This release is available in German.
One of the central challenges of our time is the supply of enough environmentally friendly and resource-efficient energy to our society. In this context, hydrogen technology has taken on increased importance. Bjrn Loges, Albert Boddien, Henrik Junge, and Matthias Beller at the Leibniz Institute of Catalysis in Rostock have now succeeded in the controlled extraction of hydrogen from formic acidwithout the need for the high-temperature reforming process usually involved in other hydrogen generation systems. As they report in the journal Angewandte Chemie, this hydrogen source, generated at room temperature, can be directly introduced into fuel cells.
Hydrogen-powered fuel cells are the cleanest source of energy because they only produce one type of exhaust gas: water vapor. However, it is not yet practicable to transport and store hydrogen, which is a gas and cannot be pumped into a tank as easily as gasoline. Storage systems currently in use are large and heavy, expensive, and complex. It would thus be better to couple the fuel cell directly to a hydrogen-producing material, which would supply the fuel cell on demand. Aside from methane and methanol, renewable resources such as biomass and its fermentation products (e.g. bioethanol) are the most promising starting materials for this technology. The serious disadvantage is that their conversion only works at temperatures above 200 C, which consumes a significant portion of the energy produced.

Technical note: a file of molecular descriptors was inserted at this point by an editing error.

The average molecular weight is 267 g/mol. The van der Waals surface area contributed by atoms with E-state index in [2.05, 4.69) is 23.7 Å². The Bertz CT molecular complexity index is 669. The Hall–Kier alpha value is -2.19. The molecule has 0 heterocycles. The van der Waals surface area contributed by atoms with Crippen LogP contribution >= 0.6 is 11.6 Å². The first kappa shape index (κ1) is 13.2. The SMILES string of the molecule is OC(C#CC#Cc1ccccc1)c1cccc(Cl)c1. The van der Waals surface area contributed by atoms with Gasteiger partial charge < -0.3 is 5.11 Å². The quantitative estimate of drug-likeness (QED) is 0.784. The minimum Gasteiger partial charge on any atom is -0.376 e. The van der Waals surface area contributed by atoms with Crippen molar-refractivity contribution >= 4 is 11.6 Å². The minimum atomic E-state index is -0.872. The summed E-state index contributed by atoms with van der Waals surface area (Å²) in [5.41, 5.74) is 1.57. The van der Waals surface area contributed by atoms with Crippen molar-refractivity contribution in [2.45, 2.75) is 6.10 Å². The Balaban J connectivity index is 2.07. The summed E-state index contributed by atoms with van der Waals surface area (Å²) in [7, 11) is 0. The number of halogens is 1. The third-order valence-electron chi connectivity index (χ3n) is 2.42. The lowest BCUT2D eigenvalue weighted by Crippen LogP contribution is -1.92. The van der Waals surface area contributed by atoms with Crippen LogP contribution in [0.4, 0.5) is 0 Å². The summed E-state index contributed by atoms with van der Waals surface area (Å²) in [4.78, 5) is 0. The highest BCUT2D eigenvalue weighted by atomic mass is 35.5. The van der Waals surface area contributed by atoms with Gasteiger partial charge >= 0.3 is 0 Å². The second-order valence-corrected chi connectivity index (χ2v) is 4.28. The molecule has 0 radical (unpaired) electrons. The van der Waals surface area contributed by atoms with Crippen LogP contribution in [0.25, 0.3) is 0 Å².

The researchers from Rostock have now developed a feasible process for the on-demand release of hydrogen; they produce hydrogen from formic acid (HCO2H). In the presence of an amine (e.g. N,N-dimethylhexylamine) and with a suitable catalyst (e.g. the commercially available ruthenium phosphine complex [RuCl2(PPH3)2]), formic acid is selectively converted into carbon dioxide
|Contact: Matthias Beller|